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Note : The transcript below of the video and audio story is not in correct text book English. It is a transcription of the spoken story. There are also a few variations from the spoken word.  This text is for your guidance and reference as you start to study and think about this story.

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Hi, my name is Diane Ferlatte, and I am a storyteller. I’m gonna tell you an excerpt from a longer story of my life, a true story. In the 1940’s and 50’s, many black people just left the south because of Jim Crow laws. They were just sick and tired of Jim Crow laws and the segregation in the south, and my family was no different. My daddy put us on a train and we left Louisiana, going all the way to California, where I live now. And things were different in California.

I liked living in California. But, guess what? Every summer, my only summer vacation, my whole family would get in the car and drive all the way back to Louisiana to visit family, you know, grandma and grandpa. But can you imagine that?  Driving thousands of mile across that desert, in all that heat, in a car, with no air conditioning. And we couldn’t stop, you know at hotels, get a nice rest, take a quick shower. No, the only time we stopped is to get some gas or to use the bathroom, you know, to get rid of some gas! We couldn’t stop at restaurants either to get something to eat because we didn’t have a lot of money. But before we left, my mother would fry chicken; we had sandwiches, we had cookies, we had grapes, we had apples—I mean, the car was stacked up with food and pillows. We were on our way, to Louisiana! It was me in the back seat, next to the cookies, my two knuckle-head brothers, my mama and my daddy, and off we went.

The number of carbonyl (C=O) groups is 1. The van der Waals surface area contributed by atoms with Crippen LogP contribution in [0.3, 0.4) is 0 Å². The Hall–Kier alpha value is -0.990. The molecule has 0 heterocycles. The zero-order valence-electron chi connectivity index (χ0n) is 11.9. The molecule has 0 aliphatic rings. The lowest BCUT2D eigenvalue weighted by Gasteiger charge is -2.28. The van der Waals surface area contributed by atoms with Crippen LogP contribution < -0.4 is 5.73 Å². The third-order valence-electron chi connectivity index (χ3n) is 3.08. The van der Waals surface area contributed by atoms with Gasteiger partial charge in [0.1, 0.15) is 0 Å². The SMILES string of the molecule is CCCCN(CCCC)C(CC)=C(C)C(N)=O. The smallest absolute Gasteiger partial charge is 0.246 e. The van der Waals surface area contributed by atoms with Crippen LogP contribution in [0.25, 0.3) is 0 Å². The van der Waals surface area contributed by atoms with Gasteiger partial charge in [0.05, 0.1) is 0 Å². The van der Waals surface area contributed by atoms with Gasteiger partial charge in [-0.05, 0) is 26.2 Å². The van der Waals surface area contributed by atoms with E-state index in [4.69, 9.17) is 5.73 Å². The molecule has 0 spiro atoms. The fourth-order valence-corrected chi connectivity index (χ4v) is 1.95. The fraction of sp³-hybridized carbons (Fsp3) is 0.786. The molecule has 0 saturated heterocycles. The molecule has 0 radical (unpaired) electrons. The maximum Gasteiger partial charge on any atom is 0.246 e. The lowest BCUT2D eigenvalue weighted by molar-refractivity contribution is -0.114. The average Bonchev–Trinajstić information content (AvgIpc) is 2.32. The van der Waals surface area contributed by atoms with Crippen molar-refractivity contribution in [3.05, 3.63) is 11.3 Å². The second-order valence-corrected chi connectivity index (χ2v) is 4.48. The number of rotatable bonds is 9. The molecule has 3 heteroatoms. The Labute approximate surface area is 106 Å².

But before we left California of course the food was gone. As soon as the food was gone, my brother started hollering, “Daddy, I’m hungry. Can we stop and get something to eat?” My father said, “Next town.” But the next town, “Hey, Daddy, there’s a place! Can we stop, can we stop?” He said “Next town,” and pretty soon there we are at the next town. He said, “Daddy, Daddy, I’m hungry! Can we stop, daddy?” He said “Next town, boy!” I don’t know what happened, my daddy, he must have got hungry himself because he finally stopped and when he stopped, my brother was Mr. Happy, “Oh man, I’m gonna have me a hamburger, I’m gonna have me some French fries!” And I said, “I am having some biscuits!”